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I appreciate you taking the time to post that response. I will definitely do more research into this before making my decision. I know it's not a major purchase, but if it can affect longevity I want to know all I can. Longevity is why I was considering the K&N in the first place, and if it can actually reduce engine life it's ridiculous to do. What confuses me is that they claim their filters increase engine life. If they can't prove that, how can they claim that and get away with it? They've been around a long time. I'd expect to hear about lawsuits against them if their filters were a problem. Thanks again for the information. You've given me something to do this weekend . :smileup:
 

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I appreciate you taking the time to post that response. I will definitely do more research into this before making my decision. I know it's not a major purchase, but if it can affect longevity I want to know all I can. Longevity is why I was considering the K&N in the first place, and if it can actually reduce engine life it's ridiculous to do. What confuses me is that they claim their filters increase engine life. If they can't prove that, how can they claim that and get away with it? They've been around a long time. I'd expect to hear about lawsuits against them if their filters were a problem. Thanks again for the information. You've given me something to do this weekend . :smileup:
Its just kind of a spurious claim. How do you prove that an air filter decreased your engines life? How do you prove it increased it?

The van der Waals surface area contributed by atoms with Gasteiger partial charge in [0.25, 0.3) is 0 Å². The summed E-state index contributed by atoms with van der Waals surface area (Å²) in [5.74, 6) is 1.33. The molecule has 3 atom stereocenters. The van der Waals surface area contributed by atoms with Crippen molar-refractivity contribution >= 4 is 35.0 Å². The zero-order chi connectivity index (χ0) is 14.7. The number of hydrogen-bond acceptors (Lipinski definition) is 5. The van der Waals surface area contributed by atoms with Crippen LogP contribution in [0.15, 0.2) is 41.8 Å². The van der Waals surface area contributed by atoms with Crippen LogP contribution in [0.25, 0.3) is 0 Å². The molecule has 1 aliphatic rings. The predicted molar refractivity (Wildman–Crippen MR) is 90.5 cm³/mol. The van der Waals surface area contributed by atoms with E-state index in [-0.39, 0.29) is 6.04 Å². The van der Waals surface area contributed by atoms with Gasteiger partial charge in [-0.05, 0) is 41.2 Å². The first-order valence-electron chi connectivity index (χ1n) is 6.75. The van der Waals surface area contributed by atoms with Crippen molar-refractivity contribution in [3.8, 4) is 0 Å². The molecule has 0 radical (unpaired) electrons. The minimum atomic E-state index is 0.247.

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Its just kind of a spurious claim. How do you prove that an air filter decreased your engines life? How do you prove it increased it?

The claim that it not only filters better, but flows better as well kind of contradict each other. Deep down I knew this, but I guess wanted to believe the claims that K&N (among others) is putting out. I've spent the morning doing a little research from work, and it seems that it comes down to the fact that you can have high air flow, or you can have excellent filtration. But you can't have both. Only different compromises of each. Since there are much better ways to increase performance, I'll stay away from the oil coated cotton filters and stick with paper filters. I'll probably stop at NAPA after work and pick one up today. I like how those are constructed after reading the review above. Thanks for setting me straight guys!
 

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My dad had a K&N panel filter for probably 100,000 miles on his Hemi Ram before I convonced him to go back to paper.
 

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Discussion Starter · #11 ·